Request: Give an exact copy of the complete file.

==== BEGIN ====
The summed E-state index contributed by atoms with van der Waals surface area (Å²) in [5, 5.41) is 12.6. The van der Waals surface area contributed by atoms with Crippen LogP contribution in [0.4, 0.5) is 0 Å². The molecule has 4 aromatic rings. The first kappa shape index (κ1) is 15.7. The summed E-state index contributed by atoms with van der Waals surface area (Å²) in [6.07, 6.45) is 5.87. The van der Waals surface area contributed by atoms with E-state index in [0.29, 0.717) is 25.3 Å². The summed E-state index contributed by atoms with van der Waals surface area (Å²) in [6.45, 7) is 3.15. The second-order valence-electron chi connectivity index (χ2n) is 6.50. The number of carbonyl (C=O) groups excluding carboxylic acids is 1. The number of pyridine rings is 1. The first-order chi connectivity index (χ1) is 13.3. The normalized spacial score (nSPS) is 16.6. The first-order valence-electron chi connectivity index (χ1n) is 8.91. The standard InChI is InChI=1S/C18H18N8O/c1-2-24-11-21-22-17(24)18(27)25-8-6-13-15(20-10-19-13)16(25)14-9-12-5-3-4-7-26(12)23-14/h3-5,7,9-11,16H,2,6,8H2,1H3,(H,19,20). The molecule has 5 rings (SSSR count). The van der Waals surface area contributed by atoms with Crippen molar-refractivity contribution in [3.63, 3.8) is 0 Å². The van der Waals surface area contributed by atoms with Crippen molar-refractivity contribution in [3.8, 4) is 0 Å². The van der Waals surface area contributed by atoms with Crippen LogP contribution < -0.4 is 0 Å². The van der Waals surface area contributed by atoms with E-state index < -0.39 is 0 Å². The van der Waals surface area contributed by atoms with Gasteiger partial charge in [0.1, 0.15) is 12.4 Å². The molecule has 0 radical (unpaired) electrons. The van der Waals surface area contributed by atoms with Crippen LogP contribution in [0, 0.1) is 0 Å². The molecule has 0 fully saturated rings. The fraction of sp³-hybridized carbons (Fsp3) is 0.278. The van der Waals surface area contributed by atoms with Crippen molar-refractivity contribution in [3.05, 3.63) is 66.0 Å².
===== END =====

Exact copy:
The summed E-state index contributed by atoms with van der Waals surface area (Å²) in [5, 5.41) is 12.6. The van der Waals surface area contributed by atoms with Crippen LogP contribution in [0.4, 0.5) is 0 Å². The molecule has 4 aromatic rings. The first kappa shape index (κ1) is 15.7. The summed E-state index contributed by atoms with van der Waals surface area (Å²) in [6.07, 6.45) is 5.87. The van der Waals surface area contributed by atoms with E-state index in [0.29, 0.717) is 25.3 Å². The summed E-state index contributed by atoms with van der Waals surface area (Å²) in [6.45, 7) is 3.15. The second-order valence-electron chi connectivity index (χ2n) is 6.50. The number of carbonyl (C=O) groups excluding carboxylic acids is 1. The number of pyridine rings is 1. The first-order chi connectivity index (χ1) is 13.3. The normalized spacial score (nSPS) is 16.6. The first-order valence-electron chi connectivity index (χ1n) is 8.91. The standard InChI is InChI=1S/C18H18N8O/c1-2-24-11-21-22-17(24)18(27)25-8-6-13-15(20-10-19-13)16(25)14-9-12-5-3-4-7-26(12)23-14/h3-5,7,9-11,16H,2,6,8H2,1H3,(H,19,20). The molecule has 5 rings (SSSR count). The van der Waals surface area contributed by atoms with Crippen molar-refractivity contribution in [3.63, 3.8) is 0 Å². The van der Waals surface area contributed by atoms with Crippen molar-refractivity contribution in [3.8, 4) is 0 Å². The van der Waals surface area contributed by atoms with Crippen LogP contribution < -0.4 is 0 Å². The van der Waals surface area contributed by atoms with E-state index < -0.39 is 0 Å². The van der Waals surface area contributed by atoms with Gasteiger partial charge in [0.1, 0.15) is 12.4 Å². The molecule has 0 radical (unpaired) electrons. The van der Waals surface area contributed by atoms with Crippen LogP contribution in [0, 0.1) is 0 Å². The molecule has 0 fully saturated rings. The fraction of sp³-hybridized carbons (Fsp3) is 0.278. The van der Waals surface area contributed by atoms with Crippen molar-refractivity contribution in [3.05, 3.63) is 66.0 Å².